While Big History is new to academia, we have occasionally made encounters with it before, typically in the form of books or TV serials. In the case of books, we have Jared Diamond’s Guns, Germs and Steel where he looked at history through the lens of BioGeography, or Paul Colinvaux’s now forgotten masterpiece The Fates of Nations which looked at history through Ecology.
The fee for ghostwriting Chinese students’ college admission essays is $400 (Rs 25,000). . Seems low. I would have expected it to be higher, given the stakes involved.
US News & World Report’s annual college rankings is fuelling an unsustainable rating gaming arms race amongst US colleges. The sensible thing to do is for colleges to gang up and stop giving data, much like what Reed College did, argues Vox’s Libby Nelson.
One of the colleges mentioned in the above article is Northeastern University, based in Boston, which has jumped from #162 in US News’ 1996 rankings to #49 last year. It did this by (and this is in a ex-University President Richard Freeland’s words) “recalibrating the school to climb up the ranks. There’s no question that the system invites gaming. We made a systematic effort to influence [the outcome].” The story states Richard Freeland directed university researchers to break the U.S. News code and replicate its formulas. He spoke about the rankings all the time—in hallways and at board meetings, illustrating his points with charts. He spent his days trying to figure out how to get the biggest bump up the charts for his buck. He worked the goal into the school’s strategic plan. “We had to get into the top 100,” Freeland says. “That was a life-or-death matter for Northeastern.” Here is the article.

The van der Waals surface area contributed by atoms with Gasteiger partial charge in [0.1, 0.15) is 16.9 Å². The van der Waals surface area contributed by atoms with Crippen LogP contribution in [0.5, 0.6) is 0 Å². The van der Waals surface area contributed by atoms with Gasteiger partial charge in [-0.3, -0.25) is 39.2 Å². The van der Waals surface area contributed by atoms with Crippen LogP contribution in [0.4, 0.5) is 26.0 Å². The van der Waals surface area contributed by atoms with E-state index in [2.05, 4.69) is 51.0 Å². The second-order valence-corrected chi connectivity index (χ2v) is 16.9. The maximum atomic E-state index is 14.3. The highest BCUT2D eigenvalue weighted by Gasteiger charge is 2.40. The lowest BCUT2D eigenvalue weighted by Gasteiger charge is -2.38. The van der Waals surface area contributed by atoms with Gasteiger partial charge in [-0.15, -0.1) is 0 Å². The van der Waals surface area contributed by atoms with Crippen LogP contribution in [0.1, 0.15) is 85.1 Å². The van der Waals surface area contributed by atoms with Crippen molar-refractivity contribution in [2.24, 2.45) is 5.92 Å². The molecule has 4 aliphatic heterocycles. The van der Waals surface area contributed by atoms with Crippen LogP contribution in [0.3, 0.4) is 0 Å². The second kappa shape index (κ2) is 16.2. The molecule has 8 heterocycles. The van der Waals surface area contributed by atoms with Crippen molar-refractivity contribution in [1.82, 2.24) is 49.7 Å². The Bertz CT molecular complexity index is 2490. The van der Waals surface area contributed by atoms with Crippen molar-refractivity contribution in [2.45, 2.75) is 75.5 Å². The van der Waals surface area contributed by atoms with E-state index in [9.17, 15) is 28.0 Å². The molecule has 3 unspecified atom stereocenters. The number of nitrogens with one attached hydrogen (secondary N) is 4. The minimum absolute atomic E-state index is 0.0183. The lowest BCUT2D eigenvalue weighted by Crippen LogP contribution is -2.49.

“Stanford is presumably Saks Fifth Avenue; the University of Wisconsin is perhaps Macy’s. Most national universities are essentially the department stores of higher education…schools with a specialized mission are more like the funky boutiques that appeal to one particular type of customer and are certainly not for everyone — but can be deeply satisfying to some.” A college admissions services co analyzes data from student transcripts, and finds that schools with a specialized mission such as Harvey Mudd, US Naval Academy etc rate higher on students preferences. Clearly, focus matters for universities too.
More developments on the turf far that is on between UGC and the IITs. India’s higher education regulator UGC says IITs should follow its directive over stopping four-year BS degrees, stating that “UGC is the only statutory body in the country to specify degrees in all domains of knowledge, including engineering, medicine, agriculture etc”.
The 16 IITs have argued that the UGC Act does not apply to them at all – they say they are autonomous engineering institutes of national importance governed by The Institutes of Technology Act, 1961 that lays down their powers, duties, framework for governance etc.
Now the UGC’s overlord, the Ministry of Human Resources Development wants to refer this regulatory kerfuffle to the Law Ministry. We do live in interesting times.